Judge Judy Sheindlin, better known as “Judge Judy” chose “Don’t Pee On My Leg, and Tell Me It’s Raining” as the title of her 1996 book about her years on the bench as a Manhattan Judge. It’s a great read, but that’s not why I chose it as the title of this article. The saying really does ring true when dealing with customers or employees.
In other words, don’t try to mask bad news by lying. Honesty is always the best policy. I’m not encouraging you to be rude. Just don’t lie.
What made me think about this particular book is the new Starbucks Gold Level Rewards Program. The old program was pretty simple, yet had a few flaws. It didn’t recognize you for the amount you spent, only the transaction. For instance, if you bought regular coffee, you were rewarded the same as if you bought four Frappachinos. (There is a significant price difference) In order to receive the “Gold Level” status, you needed to buy at least 30 drinks a year with your registered Starbucks card. Every 12 purchases, you received a free drink – so, conservatively speaking, for every $60 you spent, you got about $5 back.
Well evidently the margins weren’t what they used to be. So it was time for a new and improved program — for Starbucks that is. hey rolled out their new app, and you couldn’t order online for the first two or three days. Then, they made it so anyone who ordered via the app was elevated to a “Gold” level immediately. Finally, they changed the way the points are awarded. Instead of one point per purchase, you now receive two “Stars” for every dollar you spend. (You’re probably saying, “That’s good because it recognizes those who spend more!”) But wait for the twist… You now need to earn 250 “Stars” for your “free” reward. That’s correct — Starbucks more than doubled the amount you need to spend from $60 to $125 in order to earn your reward. What’s more, they didn’t do anything with the amount of the reward you receive, so they devalued their own program even further. What’s more, by giving the “Gold” level to anyone, they completely wiped out the feeling that “gold” level membership was special.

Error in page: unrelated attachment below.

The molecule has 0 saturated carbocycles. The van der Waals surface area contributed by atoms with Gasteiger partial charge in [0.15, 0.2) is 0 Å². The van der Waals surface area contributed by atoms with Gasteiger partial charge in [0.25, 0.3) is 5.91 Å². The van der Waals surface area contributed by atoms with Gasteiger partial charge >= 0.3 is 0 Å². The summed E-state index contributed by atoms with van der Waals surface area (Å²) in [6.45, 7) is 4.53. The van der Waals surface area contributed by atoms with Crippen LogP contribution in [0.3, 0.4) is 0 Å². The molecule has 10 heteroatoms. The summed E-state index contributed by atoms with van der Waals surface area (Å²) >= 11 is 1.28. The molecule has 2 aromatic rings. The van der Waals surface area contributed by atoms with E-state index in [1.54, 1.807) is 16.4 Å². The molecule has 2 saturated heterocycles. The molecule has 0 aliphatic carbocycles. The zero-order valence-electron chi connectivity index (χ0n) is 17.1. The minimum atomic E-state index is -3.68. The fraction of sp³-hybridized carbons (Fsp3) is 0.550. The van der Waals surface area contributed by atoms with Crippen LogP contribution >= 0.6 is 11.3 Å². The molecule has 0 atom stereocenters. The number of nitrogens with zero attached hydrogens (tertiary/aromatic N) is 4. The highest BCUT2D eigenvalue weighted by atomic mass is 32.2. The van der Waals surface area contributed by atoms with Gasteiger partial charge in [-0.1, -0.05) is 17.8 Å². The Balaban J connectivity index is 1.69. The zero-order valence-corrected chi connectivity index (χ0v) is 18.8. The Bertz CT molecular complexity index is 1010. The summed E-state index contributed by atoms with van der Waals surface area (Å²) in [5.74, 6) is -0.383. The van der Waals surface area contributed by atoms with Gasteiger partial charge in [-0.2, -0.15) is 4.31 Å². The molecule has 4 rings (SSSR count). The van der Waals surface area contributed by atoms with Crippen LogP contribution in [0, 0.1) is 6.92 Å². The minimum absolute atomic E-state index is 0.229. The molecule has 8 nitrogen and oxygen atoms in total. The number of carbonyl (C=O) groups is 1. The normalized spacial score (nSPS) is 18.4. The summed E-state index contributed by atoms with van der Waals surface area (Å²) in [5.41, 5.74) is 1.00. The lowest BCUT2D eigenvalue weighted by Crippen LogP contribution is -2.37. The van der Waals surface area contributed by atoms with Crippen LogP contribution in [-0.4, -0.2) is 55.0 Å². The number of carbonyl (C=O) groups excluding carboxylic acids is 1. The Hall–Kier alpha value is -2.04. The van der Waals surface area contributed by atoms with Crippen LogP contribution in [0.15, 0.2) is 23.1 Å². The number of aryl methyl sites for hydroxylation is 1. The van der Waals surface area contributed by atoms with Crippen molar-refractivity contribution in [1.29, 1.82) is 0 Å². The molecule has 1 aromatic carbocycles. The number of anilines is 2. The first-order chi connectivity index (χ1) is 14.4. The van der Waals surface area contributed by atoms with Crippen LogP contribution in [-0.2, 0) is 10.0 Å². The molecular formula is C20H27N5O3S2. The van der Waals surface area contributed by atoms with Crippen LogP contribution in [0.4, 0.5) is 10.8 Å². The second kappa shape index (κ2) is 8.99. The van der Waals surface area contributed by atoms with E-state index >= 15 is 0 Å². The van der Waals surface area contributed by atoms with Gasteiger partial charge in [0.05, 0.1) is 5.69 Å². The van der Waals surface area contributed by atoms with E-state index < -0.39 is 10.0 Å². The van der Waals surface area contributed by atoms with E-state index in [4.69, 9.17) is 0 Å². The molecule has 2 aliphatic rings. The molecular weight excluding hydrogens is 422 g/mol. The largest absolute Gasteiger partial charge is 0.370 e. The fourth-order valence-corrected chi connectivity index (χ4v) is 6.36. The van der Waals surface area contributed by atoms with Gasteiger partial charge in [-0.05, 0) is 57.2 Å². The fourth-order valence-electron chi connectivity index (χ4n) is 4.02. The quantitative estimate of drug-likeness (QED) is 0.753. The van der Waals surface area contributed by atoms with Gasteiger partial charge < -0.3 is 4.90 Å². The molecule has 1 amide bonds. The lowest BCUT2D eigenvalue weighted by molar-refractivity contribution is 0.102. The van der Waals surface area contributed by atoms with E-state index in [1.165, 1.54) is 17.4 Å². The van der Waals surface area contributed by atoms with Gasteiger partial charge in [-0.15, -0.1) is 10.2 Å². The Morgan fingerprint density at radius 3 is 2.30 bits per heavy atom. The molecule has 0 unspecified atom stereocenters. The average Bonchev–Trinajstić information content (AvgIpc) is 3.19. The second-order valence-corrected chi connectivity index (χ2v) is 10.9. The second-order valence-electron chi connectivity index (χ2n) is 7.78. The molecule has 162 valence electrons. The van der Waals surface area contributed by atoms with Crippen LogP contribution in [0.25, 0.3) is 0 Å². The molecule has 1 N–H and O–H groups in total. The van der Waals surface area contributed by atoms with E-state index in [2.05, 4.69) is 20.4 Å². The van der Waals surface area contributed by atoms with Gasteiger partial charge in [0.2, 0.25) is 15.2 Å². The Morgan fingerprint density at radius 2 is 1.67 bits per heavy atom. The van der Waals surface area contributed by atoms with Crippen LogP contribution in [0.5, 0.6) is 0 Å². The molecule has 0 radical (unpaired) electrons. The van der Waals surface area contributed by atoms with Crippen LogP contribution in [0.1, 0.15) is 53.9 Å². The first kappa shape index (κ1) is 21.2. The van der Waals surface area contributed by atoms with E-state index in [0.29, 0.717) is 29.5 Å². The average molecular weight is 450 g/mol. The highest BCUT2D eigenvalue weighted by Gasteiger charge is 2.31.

I spend between $100-$150 each month via their iPhone app. That was before the new and improved program was introduced. When my card is depleted, I won’t be filling it up. I’ve found a locally owned coffee shop, that’s not quite as convenient, to spend my money at. I was talking to the owner, and he mentioned that I wasn’t the only person to make this switch. He mentioned that he might even send Starbucks a “Thanks You” card for all the business they are sending him.
Here’s the lessons to be learned:
- Think about what could be the real outcome of changes in recognition/loyalty programs you are considering
- Never devalue your brand or any incentive programs
- Never presume that your customers or employees are stupid
- “Don’t Pee On My Leg, and Tell Me It’s Raining…”